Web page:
Many a Michigander spends most of their time avoiding, or at least trash talking, Ohio.
But this year, it’s been the only place I’ve wanted to be.
When I moved to Michigan in 2017, it was worth being just 4.5 hours away from my family – until the coronavirus pandemic.
I would visit about four times a year; sometimes for holidays, sometimes for graduations or baby showers, but always to give my grandma and grandpa hugs.
I was terrified when it started to be known that COVID-19 was disproportionately affecting older people. What if this virus took the most important people from me and I can’t be there?
This story became so common. I thought it was just a matter of time before someone killed my grandparents with their carelessness.
Grandma and Grandpa (my dad’s parents, Priscilla and Stoney) were my free child care for the first three years of my life, and I lived just 20 minutes away from them until I went to college.
Their little farmhouse near an airport west of Dayton is a place I could probably find if I lost my memory. Their phone number is the first one I memorized and always one of the first ones I call after good news.
My grandpa, 92, ended up in the hospital in August for something non-COVID related, but I thought we were losing him. I was convinced. I called and talked to him for a few minutes and he sounded so frail. I warned my sisters to get in calls too, before it was too late.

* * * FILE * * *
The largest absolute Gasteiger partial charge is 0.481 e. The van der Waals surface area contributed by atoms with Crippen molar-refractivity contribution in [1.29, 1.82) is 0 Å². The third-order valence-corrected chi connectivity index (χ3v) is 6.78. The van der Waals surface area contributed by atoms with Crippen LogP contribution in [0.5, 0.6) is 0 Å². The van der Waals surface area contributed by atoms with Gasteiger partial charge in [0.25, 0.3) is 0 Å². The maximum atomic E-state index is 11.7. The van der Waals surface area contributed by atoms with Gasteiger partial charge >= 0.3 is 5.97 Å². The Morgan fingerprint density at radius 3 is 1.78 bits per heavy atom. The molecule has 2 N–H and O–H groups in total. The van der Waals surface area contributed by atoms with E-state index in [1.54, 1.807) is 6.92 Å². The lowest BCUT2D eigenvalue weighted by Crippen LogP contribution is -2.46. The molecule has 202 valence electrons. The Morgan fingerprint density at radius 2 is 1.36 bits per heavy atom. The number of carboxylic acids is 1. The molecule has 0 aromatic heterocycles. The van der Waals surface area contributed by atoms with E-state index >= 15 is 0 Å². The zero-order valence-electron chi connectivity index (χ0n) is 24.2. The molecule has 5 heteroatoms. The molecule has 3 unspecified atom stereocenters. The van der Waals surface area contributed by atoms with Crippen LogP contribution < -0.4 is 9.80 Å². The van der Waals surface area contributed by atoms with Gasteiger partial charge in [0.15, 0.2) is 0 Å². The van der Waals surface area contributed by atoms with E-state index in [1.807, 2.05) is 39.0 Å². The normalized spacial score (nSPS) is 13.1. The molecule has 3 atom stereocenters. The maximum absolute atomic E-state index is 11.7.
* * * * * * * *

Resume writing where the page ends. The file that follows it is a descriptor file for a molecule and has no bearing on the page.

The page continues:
Grandpa was back home later that week, but I knew I needed to do whatever it took to visit.
I started planning when would work to quarantine for two weeks and get tested for COVID. I started coordinating with my mom, and it fell into place in October.
I was able to safely spend Grandma’s 80th birthday with her and Grandpa.
We didn’t do much but eat cake and watch “Jeopardy,” but I am so thankful that in the midst of so much sadness and fear, I got to spend time with my two favorite people.
There was still some risk, but it feels like so little when you can say you did absolutely everything you could to keep each other safe.
Grandpa was sad I couldn’t spend the night, so I owe him a sleepover party once we’re all vaccinated.
My heart aches for those who lost their grandparents this year. I count my blessings in Ohio every single day.